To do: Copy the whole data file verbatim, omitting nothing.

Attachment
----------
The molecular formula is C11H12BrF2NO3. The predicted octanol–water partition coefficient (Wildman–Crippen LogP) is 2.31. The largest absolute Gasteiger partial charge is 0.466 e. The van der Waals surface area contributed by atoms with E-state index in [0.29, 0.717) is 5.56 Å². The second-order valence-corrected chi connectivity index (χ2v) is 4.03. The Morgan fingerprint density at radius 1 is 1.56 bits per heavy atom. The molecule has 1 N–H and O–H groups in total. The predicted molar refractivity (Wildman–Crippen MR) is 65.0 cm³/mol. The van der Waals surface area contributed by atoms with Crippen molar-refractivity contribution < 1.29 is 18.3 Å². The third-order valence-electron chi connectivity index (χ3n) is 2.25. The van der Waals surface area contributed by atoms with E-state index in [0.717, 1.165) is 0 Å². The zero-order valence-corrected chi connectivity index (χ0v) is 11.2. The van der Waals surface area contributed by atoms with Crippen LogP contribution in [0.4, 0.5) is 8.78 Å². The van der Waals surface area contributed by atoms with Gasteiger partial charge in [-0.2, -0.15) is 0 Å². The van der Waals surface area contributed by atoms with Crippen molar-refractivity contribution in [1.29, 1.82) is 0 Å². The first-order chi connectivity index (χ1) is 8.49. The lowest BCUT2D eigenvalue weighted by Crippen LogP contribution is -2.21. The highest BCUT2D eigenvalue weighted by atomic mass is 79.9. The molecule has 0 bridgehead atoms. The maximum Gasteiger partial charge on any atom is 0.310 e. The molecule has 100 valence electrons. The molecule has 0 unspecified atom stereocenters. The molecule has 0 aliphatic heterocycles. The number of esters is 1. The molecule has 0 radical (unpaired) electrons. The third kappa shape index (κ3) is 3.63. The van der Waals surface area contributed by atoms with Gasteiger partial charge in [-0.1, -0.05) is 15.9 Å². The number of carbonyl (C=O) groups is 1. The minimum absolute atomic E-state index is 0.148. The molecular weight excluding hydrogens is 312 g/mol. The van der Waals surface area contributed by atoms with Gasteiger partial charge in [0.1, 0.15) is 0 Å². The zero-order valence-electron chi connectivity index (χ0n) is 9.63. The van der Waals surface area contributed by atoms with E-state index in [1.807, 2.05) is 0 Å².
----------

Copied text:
The molecular formula is C11H12BrF2NO3. The predicted octanol–water partition coefficient (Wildman–Crippen LogP) is 2.31. The largest absolute Gasteiger partial charge is 0.466 e. The van der Waals surface area contributed by atoms with E-state index in [0.29, 0.717) is 5.56 Å². The second-order valence-corrected chi connectivity index (χ2v) is 4.03. The Morgan fingerprint density at radius 1 is 1.56 bits per heavy atom. The molecule has 1 N–H and O–H groups in total. The predicted molar refractivity (Wildman–Crippen MR) is 65.0 cm³/mol. The van der Waals surface area contributed by atoms with Crippen molar-refractivity contribution < 1.29 is 18.3 Å². The third-order valence-electron chi connectivity index (χ3n) is 2.25. The van der Waals surface area contributed by atoms with E-state index in [0.717, 1.165) is 0 Å². The zero-order valence-corrected chi connectivity index (χ0v) is 11.2. The van der Waals surface area contributed by atoms with Crippen LogP contribution in [0.4, 0.5) is 8.78 Å². The van der Waals surface area contributed by atoms with Gasteiger partial charge in [-0.2, -0.15) is 0 Å². The van der Waals surface area contributed by atoms with Crippen molar-refractivity contribution in [1.29, 1.82) is 0 Å². The first-order chi connectivity index (χ1) is 8.49. The lowest BCUT2D eigenvalue weighted by Crippen LogP contribution is -2.21. The highest BCUT2D eigenvalue weighted by atomic mass is 79.9. The molecule has 0 bridgehead atoms. The maximum Gasteiger partial charge on any atom is 0.310 e. The molecule has 100 valence electrons. The molecule has 0 unspecified atom stereocenters. The molecule has 0 aliphatic heterocycles. The number of esters is 1. The molecule has 0 radical (unpaired) electrons. The third kappa shape index (κ3) is 3.63. The van der Waals surface area contributed by atoms with Gasteiger partial charge in [-0.1, -0.05) is 15.9 Å². The number of carbonyl (C=O) groups is 1. The minimum absolute atomic E-state index is 0.148. The molecular weight excluding hydrogens is 312 g/mol. The van der Waals surface area contributed by atoms with Gasteiger partial charge in [0.1, 0.15) is 0 Å². The zero-order valence-electron chi connectivity index (χ0n) is 9.63. The van der Waals surface area contributed by atoms with E-state index in [1.807, 2.05) is 0 Å².